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Background: Low grade systemic inflammation is considered as a risk factor for the progression of inflammation related disorders such as pre-eclampsia (PE). It is characterized by hypertension, proteinuria and edema during pregnancy. High sensitive C-reactive protein (hs-CRP) is a useful marker of inflammation that is able to predict the risk of PE. Urinary protein and trace elements like serum calcium may also play an important role in evaluating the severity of PE.
Aim: To compare the mean results of serum levels of hs-CRP and calcium in mild and severe pre-eclamptic women with healthy pregnant women and to investigate the relationship, if any between levels of serum hs-CRP with mean arterial pressure (MAP) and serum calcium.
Material and Methods: A case control study was performed on 50-50 primigravidas with mild and severe PE as cases as per clinical guidelines and 50 healthy pregnant women as controls. They were all age and parity matched primigravidas at the third trimester of pregnancy.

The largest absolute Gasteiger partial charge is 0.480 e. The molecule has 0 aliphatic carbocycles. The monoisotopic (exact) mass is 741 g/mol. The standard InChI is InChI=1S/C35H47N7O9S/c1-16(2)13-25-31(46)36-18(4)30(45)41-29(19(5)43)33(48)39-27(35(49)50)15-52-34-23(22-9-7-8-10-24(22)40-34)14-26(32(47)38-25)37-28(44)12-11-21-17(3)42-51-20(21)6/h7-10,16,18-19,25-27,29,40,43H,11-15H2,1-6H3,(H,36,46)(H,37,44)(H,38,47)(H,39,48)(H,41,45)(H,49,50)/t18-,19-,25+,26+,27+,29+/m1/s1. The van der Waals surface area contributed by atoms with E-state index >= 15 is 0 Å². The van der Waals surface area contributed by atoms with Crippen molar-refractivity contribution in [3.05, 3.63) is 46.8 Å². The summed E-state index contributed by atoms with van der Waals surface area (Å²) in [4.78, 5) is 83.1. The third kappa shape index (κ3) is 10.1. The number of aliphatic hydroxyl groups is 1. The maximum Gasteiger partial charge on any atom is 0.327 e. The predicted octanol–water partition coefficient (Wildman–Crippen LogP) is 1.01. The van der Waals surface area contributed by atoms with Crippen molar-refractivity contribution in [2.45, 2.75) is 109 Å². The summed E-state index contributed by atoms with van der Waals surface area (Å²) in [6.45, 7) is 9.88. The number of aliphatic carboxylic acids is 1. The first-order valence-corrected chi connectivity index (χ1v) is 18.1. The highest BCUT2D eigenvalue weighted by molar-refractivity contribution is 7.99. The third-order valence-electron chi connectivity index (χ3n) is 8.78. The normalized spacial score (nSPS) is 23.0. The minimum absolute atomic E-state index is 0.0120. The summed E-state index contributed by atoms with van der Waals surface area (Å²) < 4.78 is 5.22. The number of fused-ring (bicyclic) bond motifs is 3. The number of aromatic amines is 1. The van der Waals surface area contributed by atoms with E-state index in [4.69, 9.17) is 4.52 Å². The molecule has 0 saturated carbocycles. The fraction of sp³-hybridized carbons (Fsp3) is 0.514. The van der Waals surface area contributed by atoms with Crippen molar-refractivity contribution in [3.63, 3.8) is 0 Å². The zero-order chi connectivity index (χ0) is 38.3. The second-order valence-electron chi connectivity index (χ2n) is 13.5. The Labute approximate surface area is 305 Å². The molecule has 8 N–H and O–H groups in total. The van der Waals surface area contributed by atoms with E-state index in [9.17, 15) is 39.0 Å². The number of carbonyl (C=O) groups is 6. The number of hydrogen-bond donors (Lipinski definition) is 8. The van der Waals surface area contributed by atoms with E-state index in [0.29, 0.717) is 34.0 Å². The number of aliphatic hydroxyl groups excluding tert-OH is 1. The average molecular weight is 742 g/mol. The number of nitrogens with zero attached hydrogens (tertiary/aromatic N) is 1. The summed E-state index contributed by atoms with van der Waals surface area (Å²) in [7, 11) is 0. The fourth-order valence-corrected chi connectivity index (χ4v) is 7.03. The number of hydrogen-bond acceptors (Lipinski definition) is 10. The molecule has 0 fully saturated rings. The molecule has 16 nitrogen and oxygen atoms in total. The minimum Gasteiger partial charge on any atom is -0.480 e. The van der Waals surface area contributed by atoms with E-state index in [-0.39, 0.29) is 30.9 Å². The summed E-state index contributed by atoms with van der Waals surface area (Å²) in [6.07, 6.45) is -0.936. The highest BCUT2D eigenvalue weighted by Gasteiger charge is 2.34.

Results: By using ANOVA, statistically highly significant mean values of hs-CRP and serum calcium were observed among all groups (healthy pregnant women, mild pre-eclamptic and severe pre-eclamptic women). Significant positive correlation is found between hs-CRP with MAP, while the negative association is detected among hs-CRP and serum calcium.
Conclusion: Serum hs-CRP may be feasible to be used as a sensitive biomarker for determining women at risk of PE. There is a significant influence of calcium supplementation during the antenatal period and the occurrence of pregnancy induced hypertension.